Guest post by Adrian Beaumont, who joins us from time to time to provide commentary on elections internationally. Adrian is an honorary associate at The University of Melbourne. His work on electoral matters for The Conversation can be found here, and his own website is here.
On April 8, Parliament approved a bill that forced Theresa May to request a Brexit extension, after it had passed the Commons by just one vote on April 3. On April 9, Theresa May’s proposed extension to June 30 was accepted by 420 votes to 110, though just 131 of the 313 Conservative MPs voted in favour, with the rest either abstaining or voting against.
On April 10, an emergency European leaders’ summit was held. The 27 European leaders, not including the UK, agreed to delay Brexit until October 31, with a June compliance review, and this extension was accepted by Theresa May. If the UK passes legislation to enable Brexit, they can get out earlier. In practice, such an early exit is unlikely, as Labour has little incentive to cooperate with the Conservatives in reaching a deal, and Theresa May’s Brexit deal has no chance of passing the Commons without support from at least 20 Labour MPs (it got five Labour MPs the last time).
Without an early exit, the UK will hold European elections on May 23; these elections will be held in Europe from May 23-26, but Thursday is the UK’s election day. Local government elections have been scheduled for May 2 for a long time, so the UK will be holding two major elections in three weeks. Recent polls have had the Conservatives slumping, and these polls were taken before today’s developments.
While the Commons was happier with a long-ish Brexit delay than any other option to resolve Brexit, the public will not be happy with Brexit debate continuing on and on! A YouGov poll recently gave respondents three options for what should be done by April 12: no-deal Brexit, Remaining or an extension. No-deal had 40% support, Remain 36% and an extension just 11%. Most Remain voters will settle for the long-ish extension, but, as I wrote earlier, Leave voters will feel more betrayed than they would had a soft Brexit been agreed, after been told for the last two years that Brexit would occur on March 29.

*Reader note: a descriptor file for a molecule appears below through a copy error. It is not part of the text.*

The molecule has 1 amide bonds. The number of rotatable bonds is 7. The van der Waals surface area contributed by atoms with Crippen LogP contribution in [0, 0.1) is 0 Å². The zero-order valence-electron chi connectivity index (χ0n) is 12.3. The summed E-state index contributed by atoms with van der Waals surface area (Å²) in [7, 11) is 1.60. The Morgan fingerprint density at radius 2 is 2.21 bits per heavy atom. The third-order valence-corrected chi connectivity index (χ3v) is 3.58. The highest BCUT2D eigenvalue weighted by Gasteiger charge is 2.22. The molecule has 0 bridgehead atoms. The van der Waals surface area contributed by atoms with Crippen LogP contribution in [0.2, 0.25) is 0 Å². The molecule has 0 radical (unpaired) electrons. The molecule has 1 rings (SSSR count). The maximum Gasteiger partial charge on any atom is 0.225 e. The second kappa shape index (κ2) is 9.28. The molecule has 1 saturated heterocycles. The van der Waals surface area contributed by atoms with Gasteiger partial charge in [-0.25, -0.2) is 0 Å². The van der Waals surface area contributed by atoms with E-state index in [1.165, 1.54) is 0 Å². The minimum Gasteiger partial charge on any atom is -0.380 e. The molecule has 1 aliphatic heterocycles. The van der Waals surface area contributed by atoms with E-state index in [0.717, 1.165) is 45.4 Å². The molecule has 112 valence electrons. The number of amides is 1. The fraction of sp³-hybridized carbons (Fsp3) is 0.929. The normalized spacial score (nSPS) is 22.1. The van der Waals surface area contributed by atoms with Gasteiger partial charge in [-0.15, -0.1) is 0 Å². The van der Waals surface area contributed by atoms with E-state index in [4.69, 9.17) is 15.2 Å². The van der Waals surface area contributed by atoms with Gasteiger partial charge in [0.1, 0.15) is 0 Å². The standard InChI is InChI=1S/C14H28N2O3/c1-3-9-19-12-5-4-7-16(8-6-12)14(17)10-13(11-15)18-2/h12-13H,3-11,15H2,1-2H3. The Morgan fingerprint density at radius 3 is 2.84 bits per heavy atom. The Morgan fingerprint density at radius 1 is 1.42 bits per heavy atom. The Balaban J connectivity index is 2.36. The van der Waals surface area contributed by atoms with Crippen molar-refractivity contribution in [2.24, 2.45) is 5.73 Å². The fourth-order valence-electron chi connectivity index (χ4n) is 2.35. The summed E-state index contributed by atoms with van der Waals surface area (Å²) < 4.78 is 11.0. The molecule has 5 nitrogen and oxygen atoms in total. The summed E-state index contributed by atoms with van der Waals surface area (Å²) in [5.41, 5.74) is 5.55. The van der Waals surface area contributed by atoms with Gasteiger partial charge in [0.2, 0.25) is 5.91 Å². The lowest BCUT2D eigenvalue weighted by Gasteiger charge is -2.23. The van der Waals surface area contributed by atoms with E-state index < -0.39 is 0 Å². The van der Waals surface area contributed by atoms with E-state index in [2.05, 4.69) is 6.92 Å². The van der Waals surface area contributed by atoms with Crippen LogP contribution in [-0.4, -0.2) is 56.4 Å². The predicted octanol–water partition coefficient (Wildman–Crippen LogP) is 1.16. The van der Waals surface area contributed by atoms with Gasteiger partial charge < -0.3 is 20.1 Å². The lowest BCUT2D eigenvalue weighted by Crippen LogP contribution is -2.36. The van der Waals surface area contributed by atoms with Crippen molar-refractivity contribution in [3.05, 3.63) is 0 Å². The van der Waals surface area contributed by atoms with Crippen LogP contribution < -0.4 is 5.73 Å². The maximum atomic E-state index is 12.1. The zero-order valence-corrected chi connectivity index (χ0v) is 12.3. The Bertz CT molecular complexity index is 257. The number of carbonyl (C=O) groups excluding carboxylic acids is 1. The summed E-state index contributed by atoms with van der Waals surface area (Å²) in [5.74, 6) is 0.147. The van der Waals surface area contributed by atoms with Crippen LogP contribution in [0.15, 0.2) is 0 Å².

In December, May won a confidence vote among Conservative MPs by 200 votes to 117. Under Conservative rules, she has a year’s grace, and cannot be challenged again until this December. If May will not voluntarily resign, the one way for hard Leavers to remove her would be to join Jeremy Corbyn in voting no-confidence in their own government. After a successful no-confidence vote, the Commons has 14 days to vote confidence in a new government; if it does not, a new election is required. The major risk for hard Leavers from this course is that, with the Conservatives bitterly divided, a new election could well lead to PM Corbyn – the ultimate nightmare for the hard right.
If there is a vacancy in the Conservative leadership, MPs winnow the candidates down to two, and the membership decides between those two candidates. A January poll found that 57% of Conservative members wanted a no-deal Brexit, just 23% backed May’s deal and 15% Remain. A leadership election would likely result in a hard right MP winning.
Netanyahu wins Israeli election
At the Israeli election held on April 9, Benjamin Netanyahu’s right-wing Likud party won 35 of the 120 Knesset seats (up five since 2015) and the left-leaning Blue & White 35 (up 24). Explicitly religious and nationalist parties won 26 seats, giving Netanyahu a narrow path to a parliamentary majority even without the centrist Kulanu (four seats), which was part of the last government. Israeli Labor used to be the dominant party, but fell to just six seats (down 13). Including Kulanu, the right won 65 of the 120 seats. This will be Netanyahu’s fourth consecutive term.